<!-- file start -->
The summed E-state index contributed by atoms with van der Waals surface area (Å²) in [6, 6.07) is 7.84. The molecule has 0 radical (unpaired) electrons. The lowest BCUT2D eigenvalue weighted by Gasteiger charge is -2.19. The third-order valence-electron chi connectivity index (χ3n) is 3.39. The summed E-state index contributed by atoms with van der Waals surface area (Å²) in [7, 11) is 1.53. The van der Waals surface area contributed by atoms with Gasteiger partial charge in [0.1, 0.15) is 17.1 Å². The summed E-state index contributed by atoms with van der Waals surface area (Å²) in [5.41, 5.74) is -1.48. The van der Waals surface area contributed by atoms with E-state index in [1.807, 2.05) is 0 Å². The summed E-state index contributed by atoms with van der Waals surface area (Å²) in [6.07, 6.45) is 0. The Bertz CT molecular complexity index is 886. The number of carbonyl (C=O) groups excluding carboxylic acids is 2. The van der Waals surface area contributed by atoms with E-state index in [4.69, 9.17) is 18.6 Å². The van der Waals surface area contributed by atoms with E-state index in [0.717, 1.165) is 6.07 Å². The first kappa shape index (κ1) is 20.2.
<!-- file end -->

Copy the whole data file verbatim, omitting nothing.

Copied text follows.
The summed E-state index contributed by atoms with van der Waals surface area (Å²) in [6, 6.07) is 7.84. The molecule has 0 radical (unpaired) electrons. The lowest BCUT2D eigenvalue weighted by Gasteiger charge is -2.19. The third-order valence-electron chi connectivity index (χ3n) is 3.39. The summed E-state index contributed by atoms with van der Waals surface area (Å²) in [7, 11) is 1.53. The van der Waals surface area contributed by atoms with Gasteiger partial charge in [0.1, 0.15) is 17.1 Å². The summed E-state index contributed by atoms with van der Waals surface area (Å²) in [5.41, 5.74) is -1.48. The van der Waals surface area contributed by atoms with E-state index in [1.807, 2.05) is 0 Å². The summed E-state index contributed by atoms with van der Waals surface area (Å²) in [6.07, 6.45) is 0. The Bertz CT molecular complexity index is 886. The number of carbonyl (C=O) groups excluding carboxylic acids is 2. The van der Waals surface area contributed by atoms with E-state index in [4.69, 9.17) is 18.6 Å². The van der Waals surface area contributed by atoms with E-state index in [0.717, 1.165) is 6.07 Å². The first kappa shape index (κ1) is 20.2.